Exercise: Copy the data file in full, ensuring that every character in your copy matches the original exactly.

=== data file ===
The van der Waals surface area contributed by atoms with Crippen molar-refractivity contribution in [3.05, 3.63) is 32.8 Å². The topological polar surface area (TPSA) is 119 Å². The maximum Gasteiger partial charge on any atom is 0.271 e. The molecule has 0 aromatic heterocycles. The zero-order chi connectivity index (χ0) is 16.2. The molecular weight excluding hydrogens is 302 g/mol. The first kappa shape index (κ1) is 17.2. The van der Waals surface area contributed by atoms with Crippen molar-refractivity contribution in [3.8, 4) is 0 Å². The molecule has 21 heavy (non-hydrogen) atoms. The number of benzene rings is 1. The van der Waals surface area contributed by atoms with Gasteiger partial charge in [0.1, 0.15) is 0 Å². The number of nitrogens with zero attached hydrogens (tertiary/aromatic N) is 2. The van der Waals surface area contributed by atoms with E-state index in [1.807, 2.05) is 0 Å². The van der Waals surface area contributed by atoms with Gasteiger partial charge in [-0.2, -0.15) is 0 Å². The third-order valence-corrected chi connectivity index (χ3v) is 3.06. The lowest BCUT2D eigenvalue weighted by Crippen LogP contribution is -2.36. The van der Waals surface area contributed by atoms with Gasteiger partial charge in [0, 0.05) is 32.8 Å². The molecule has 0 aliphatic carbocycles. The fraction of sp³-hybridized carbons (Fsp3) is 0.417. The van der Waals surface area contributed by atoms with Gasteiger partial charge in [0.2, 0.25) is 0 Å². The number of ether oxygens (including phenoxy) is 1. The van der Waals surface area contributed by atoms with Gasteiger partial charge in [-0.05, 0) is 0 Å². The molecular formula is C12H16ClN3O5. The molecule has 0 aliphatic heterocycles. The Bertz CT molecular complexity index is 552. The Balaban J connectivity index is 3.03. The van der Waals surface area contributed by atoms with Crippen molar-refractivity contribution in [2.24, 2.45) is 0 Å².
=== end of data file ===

The van der Waals surface area contributed by atoms with Crippen molar-refractivity contribution in [3.05, 3.63) is 32.8 Å². The topological polar surface area (TPSA) is 119 Å². The maximum Gasteiger partial charge on any atom is 0.271 e. The molecule has 0 aromatic heterocycles. The zero-order chi connectivity index (χ0) is 16.2. The molecular weight excluding hydrogens is 302 g/mol. The first kappa shape index (κ1) is 17.2. The van der Waals surface area contributed by atoms with Crippen molar-refractivity contribution in [3.8, 4) is 0 Å². The molecule has 21 heavy (non-hydrogen) atoms. The number of benzene rings is 1. The van der Waals surface area contributed by atoms with Gasteiger partial charge in [0.1, 0.15) is 0 Å². The number of nitrogens with zero attached hydrogens (tertiary/aromatic N) is 2. The van der Waals surface area contributed by atoms with E-state index in [1.807, 2.05) is 0 Å². The van der Waals surface area contributed by atoms with Gasteiger partial charge in [-0.2, -0.15) is 0 Å². The third-order valence-corrected chi connectivity index (χ3v) is 3.06. The lowest BCUT2D eigenvalue weighted by Crippen LogP contribution is -2.36. The van der Waals surface area contributed by atoms with Gasteiger partial charge in [0, 0.05) is 32.8 Å². The molecule has 0 aliphatic carbocycles. The fraction of sp³-hybridized carbons (Fsp3) is 0.417. The van der Waals surface area contributed by atoms with Gasteiger partial charge in [0.2, 0.25) is 0 Å². The number of ether oxygens (including phenoxy) is 1. The van der Waals surface area contributed by atoms with Gasteiger partial charge in [-0.05, 0) is 0 Å². The molecular formula is C12H16ClN3O5. The molecule has 0 aliphatic heterocycles. The Bertz CT molecular complexity index is 552. The Balaban J connectivity index is 3.03. The van der Waals surface area contributed by atoms with Crippen molar-refractivity contribution in [2.24, 2.45) is 0 Å².